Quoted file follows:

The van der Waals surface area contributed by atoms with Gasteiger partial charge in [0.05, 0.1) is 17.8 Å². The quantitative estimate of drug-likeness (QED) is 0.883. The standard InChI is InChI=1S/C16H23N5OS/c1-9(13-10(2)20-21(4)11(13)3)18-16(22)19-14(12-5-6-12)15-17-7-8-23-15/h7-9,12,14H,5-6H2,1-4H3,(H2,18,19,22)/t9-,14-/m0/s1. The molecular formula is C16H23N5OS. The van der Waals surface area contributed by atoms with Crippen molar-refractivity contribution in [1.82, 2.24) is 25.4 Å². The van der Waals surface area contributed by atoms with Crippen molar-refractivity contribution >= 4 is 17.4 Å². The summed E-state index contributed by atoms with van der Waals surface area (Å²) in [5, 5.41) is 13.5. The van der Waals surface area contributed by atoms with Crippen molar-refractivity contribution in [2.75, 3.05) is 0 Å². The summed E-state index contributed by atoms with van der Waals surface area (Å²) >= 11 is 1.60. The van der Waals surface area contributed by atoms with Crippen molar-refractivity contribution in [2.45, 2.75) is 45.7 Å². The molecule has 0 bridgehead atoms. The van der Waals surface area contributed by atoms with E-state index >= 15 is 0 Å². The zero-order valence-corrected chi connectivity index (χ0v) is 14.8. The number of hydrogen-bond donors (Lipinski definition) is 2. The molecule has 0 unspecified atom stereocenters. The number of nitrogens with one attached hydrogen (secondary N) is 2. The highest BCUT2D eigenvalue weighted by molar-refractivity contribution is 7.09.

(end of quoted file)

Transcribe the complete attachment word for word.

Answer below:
The van der Waals surface area contributed by atoms with Gasteiger partial charge in [0.05, 0.1) is 17.8 Å². The quantitative estimate of drug-likeness (QED) is 0.883. The standard InChI is InChI=1S/C16H23N5OS/c1-9(13-10(2)20-21(4)11(13)3)18-16(22)19-14(12-5-6-12)15-17-7-8-23-15/h7-9,12,14H,5-6H2,1-4H3,(H2,18,19,22)/t9-,14-/m0/s1. The molecular formula is C16H23N5OS. The van der Waals surface area contributed by atoms with Crippen molar-refractivity contribution in [1.82, 2.24) is 25.4 Å². The van der Waals surface area contributed by atoms with Crippen molar-refractivity contribution >= 4 is 17.4 Å². The summed E-state index contributed by atoms with van der Waals surface area (Å²) in [5, 5.41) is 13.5. The van der Waals surface area contributed by atoms with Crippen molar-refractivity contribution in [2.75, 3.05) is 0 Å². The summed E-state index contributed by atoms with van der Waals surface area (Å²) >= 11 is 1.60. The van der Waals surface area contributed by atoms with Crippen molar-refractivity contribution in [2.45, 2.75) is 45.7 Å². The molecule has 0 bridgehead atoms. The van der Waals surface area contributed by atoms with E-state index >= 15 is 0 Å². The zero-order valence-corrected chi connectivity index (χ0v) is 14.8. The number of hydrogen-bond donors (Lipinski definition) is 2. The molecule has 0 unspecified atom stereocenters. The number of nitrogens with one attached hydrogen (secondary N) is 2. The highest BCUT2D eigenvalue weighted by molar-refractivity contribution is 7.09.